At 8:00 p.m. Daniels and Edmonds forced Steve McCloskey to hand over his wallet; McCloskey’s mother attacked Daniels with a broom and got punched in the face in return. At 9:30 15-year-old Timothy Streett gave up his wallet, and when Timothy’s father, Allen, had no wallet, Daniels shot him. Allen Streett died.
Undeterred, forty minutes later, they relieved Jack Beem of his wallet and Mary Ann Beem of her purse. At about 11:00 they happened upon Dr. Robert Barnett, who refused to be robbed. Daniels shot him three times. Dr. Barnett survived and was a particularly convincing witness.
Sentencing Judge Patricia Gifford made note of Daniels’ “horrible, chaotic, abusive, violent life,” but went on to say that this only explained Daniels’ behavior – it didn’t excuse it. Daniels got 20 years on each of four counts of robbery, 50 years for shooting Dr. Barnett, and the death penalty for killing Allen Streett. All of it was consecutive – death plus 130 years.
As is done in death penalty cases, a legion of court-appointed lawyers stayed the execution and commenced the appellate and post-conviction process. The direct appeal raised Daniels’ hopes – five potential jurors had been excluded because it was questionable whether they could apply the death penalty. The appeal failed in 1983 and Daniels’ spirits sagged again. A post-conviction petition was filed in 1984, raising issues of ineffective assistance of counsel, but the county court rejected the claims, and an appeal failed in 1988. But the U.S. Supreme Court tossed out the denial in 1989 and remanded it back to the county court. Such a rare occurrence raised Daniels’ hopes again, but those hopes came crashing back down when the county found a new reason for denial and another appeal lost in 1990.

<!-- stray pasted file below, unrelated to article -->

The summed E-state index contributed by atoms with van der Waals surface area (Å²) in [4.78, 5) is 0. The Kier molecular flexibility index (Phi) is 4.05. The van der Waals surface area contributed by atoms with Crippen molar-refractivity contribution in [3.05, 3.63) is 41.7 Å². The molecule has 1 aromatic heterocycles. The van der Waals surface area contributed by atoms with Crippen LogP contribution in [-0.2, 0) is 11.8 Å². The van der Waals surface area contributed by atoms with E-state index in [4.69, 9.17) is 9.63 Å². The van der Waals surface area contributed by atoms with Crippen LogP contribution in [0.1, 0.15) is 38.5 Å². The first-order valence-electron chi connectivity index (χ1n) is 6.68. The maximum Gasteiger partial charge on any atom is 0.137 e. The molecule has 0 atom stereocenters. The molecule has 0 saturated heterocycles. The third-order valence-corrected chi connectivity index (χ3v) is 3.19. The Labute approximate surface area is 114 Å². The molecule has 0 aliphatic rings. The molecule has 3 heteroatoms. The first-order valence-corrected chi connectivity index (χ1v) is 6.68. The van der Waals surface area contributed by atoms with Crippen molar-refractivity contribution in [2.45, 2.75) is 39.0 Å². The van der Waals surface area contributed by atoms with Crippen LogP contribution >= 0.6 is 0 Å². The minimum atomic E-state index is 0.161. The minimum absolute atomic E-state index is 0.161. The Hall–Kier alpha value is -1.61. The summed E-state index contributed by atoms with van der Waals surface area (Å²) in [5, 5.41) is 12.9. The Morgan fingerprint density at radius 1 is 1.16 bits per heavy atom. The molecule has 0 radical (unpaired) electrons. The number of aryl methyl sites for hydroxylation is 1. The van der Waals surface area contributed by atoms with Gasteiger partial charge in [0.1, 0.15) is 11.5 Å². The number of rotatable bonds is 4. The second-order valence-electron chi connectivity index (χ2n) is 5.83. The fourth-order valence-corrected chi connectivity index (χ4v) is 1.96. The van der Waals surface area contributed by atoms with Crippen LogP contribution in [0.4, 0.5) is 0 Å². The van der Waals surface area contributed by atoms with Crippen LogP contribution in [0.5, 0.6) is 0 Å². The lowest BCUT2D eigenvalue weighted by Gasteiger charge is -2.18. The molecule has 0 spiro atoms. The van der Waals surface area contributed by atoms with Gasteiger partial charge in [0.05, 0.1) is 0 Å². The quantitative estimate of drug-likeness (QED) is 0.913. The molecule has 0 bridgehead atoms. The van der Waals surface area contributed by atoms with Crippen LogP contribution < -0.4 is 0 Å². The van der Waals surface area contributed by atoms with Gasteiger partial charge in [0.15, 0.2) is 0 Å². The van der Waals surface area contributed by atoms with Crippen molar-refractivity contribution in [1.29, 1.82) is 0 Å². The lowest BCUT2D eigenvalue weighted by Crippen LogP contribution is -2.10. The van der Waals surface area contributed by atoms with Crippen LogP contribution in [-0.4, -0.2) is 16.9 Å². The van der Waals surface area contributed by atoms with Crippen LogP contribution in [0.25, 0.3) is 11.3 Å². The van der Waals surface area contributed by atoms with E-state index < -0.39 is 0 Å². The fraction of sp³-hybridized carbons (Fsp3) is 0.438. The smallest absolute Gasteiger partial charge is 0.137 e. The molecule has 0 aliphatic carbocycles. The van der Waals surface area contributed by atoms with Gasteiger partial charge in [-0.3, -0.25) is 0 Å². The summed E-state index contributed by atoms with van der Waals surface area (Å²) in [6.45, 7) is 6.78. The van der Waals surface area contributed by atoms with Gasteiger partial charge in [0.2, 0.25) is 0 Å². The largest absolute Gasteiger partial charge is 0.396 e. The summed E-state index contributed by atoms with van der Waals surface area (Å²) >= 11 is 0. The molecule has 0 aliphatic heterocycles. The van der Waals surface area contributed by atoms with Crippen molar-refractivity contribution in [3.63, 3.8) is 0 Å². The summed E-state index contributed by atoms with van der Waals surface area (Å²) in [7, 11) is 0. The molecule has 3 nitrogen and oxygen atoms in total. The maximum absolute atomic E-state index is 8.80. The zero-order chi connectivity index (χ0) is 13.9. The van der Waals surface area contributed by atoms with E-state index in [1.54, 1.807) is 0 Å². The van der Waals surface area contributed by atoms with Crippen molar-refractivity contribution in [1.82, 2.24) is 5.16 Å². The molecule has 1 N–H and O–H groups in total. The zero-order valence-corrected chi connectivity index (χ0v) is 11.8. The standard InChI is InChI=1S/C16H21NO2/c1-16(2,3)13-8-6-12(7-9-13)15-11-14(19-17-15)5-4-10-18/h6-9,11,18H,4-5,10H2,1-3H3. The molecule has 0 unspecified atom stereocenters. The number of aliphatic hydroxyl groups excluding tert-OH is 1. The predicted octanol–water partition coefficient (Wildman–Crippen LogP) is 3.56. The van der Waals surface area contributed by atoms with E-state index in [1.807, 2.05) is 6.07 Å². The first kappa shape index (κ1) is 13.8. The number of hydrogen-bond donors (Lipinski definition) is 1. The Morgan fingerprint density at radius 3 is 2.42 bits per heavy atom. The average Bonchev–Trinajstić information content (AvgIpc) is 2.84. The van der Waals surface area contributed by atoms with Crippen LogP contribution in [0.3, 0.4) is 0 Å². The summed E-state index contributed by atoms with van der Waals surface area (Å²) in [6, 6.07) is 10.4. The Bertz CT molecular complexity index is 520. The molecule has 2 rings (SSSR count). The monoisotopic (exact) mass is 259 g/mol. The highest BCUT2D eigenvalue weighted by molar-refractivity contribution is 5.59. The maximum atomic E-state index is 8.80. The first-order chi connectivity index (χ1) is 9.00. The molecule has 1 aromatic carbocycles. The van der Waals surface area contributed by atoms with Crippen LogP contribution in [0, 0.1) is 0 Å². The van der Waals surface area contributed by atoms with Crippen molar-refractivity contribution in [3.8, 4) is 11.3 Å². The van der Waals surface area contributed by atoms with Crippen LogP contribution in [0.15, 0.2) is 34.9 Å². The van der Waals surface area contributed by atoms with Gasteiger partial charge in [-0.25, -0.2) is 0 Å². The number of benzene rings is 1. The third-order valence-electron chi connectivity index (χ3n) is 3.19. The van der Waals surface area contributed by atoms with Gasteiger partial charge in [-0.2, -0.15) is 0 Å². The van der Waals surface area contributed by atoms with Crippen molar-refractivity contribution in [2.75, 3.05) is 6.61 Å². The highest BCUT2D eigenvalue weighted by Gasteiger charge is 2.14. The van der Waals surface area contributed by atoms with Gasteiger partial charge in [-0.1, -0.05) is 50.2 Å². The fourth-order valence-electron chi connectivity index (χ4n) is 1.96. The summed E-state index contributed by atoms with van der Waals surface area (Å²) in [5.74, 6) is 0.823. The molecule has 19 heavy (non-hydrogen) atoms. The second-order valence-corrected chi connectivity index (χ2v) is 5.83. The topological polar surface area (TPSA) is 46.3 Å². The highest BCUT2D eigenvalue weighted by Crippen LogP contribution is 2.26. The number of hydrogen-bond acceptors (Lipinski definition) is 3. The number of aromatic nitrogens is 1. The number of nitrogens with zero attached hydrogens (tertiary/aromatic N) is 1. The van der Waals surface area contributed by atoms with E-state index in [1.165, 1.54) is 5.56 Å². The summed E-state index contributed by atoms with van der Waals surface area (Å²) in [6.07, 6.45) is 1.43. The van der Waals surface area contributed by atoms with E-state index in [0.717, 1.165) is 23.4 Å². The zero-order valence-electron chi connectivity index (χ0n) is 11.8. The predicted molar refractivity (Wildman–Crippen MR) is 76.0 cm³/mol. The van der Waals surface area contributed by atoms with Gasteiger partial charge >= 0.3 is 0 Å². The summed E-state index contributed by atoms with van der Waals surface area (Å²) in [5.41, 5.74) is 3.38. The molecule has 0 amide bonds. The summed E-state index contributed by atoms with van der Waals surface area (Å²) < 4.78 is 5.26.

It was around then that Daniels’ mind snapped. There was a long period of mental corrosion that finally culminated with Daniels sitting on the floor against the wall, wrapped in a blanket, incoherent and unresponsive. “Mikey was always kind of a goofy, silly kid,” said Stuart Kennedy, a former death row prisoner who witnessed the meltdown. “Not too bright, easily influenced. But one day he just withdrew, and he never really came back.”
Perry Miller arrived on the row in 1991, and by then Daniels was fully “gone.” Managed by meds. No counseling, no programs. It was a chore to even get Daniels to bathe. Observed Miller, “The State didn’t care, because they were going to execute him anyway. Why waste resources on a dead man?”
In 1993 another post-conviction petition argued that the judge abused his discretion when he rejected the plea bargain in 1978. In 1994, Marion County Judge James Detamore agreed, and imposed the 60-year sentence. Daniels finally had his 2008 release date, and he was moved to B-Block in Michigan City’s general population.
But not for long. The State wasn’t done with Daniels.
Having invested in 16 years of litigation, the State was no longer agreeable to Daniels having the plea bargain that was originally offered. The Attorney General appealed, the new sentence was stayed, and Daniels was returned to death row. In 1997 the State won the appeal, and the death penalty was back in place, more firmly than ever.